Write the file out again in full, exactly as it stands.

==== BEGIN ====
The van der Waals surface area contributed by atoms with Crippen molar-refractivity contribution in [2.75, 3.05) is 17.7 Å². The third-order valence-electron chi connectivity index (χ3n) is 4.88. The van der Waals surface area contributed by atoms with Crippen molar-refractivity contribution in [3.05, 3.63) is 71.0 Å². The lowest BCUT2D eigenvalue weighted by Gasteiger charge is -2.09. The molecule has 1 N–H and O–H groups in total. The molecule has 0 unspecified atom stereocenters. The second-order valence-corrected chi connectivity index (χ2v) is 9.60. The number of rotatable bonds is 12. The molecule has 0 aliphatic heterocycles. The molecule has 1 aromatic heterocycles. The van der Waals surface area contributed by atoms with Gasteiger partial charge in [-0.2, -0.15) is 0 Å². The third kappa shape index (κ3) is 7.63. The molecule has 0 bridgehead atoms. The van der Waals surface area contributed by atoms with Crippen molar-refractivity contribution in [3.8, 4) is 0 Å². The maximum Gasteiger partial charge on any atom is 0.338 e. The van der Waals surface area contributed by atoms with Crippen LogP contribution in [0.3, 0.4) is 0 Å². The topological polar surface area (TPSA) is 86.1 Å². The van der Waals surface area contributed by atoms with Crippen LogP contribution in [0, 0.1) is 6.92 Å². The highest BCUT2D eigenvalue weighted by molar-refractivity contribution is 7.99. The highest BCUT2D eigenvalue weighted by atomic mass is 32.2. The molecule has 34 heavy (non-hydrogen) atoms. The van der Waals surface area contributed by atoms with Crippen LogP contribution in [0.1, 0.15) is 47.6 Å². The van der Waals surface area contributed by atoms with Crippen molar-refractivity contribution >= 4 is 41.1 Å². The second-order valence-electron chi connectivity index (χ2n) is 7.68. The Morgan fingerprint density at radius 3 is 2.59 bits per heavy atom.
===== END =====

The van der Waals surface area contributed by atoms with Crippen molar-refractivity contribution in [2.75, 3.05) is 17.7 Å². The third-order valence-electron chi connectivity index (χ3n) is 4.88. The van der Waals surface area contributed by atoms with Crippen molar-refractivity contribution in [3.05, 3.63) is 71.0 Å². The lowest BCUT2D eigenvalue weighted by Gasteiger charge is -2.09. The molecule has 1 N–H and O–H groups in total. The molecule has 0 unspecified atom stereocenters. The second-order valence-corrected chi connectivity index (χ2v) is 9.60. The number of rotatable bonds is 12. The molecule has 0 aliphatic heterocycles. The molecule has 1 aromatic heterocycles. The van der Waals surface area contributed by atoms with Gasteiger partial charge in [-0.2, -0.15) is 0 Å². The third kappa shape index (κ3) is 7.63. The molecule has 0 bridgehead atoms. The van der Waals surface area contributed by atoms with Crippen molar-refractivity contribution in [3.8, 4) is 0 Å². The maximum Gasteiger partial charge on any atom is 0.338 e. The van der Waals surface area contributed by atoms with Crippen LogP contribution in [0.3, 0.4) is 0 Å². The topological polar surface area (TPSA) is 86.1 Å². The van der Waals surface area contributed by atoms with Crippen LogP contribution in [0, 0.1) is 6.92 Å². The highest BCUT2D eigenvalue weighted by molar-refractivity contribution is 7.99. The highest BCUT2D eigenvalue weighted by atomic mass is 32.2. The molecule has 34 heavy (non-hydrogen) atoms. The van der Waals surface area contributed by atoms with Crippen LogP contribution in [0.1, 0.15) is 47.6 Å². The van der Waals surface area contributed by atoms with Crippen molar-refractivity contribution >= 4 is 41.1 Å². The second-order valence-electron chi connectivity index (χ2n) is 7.68. The Morgan fingerprint density at radius 3 is 2.59 bits per heavy atom.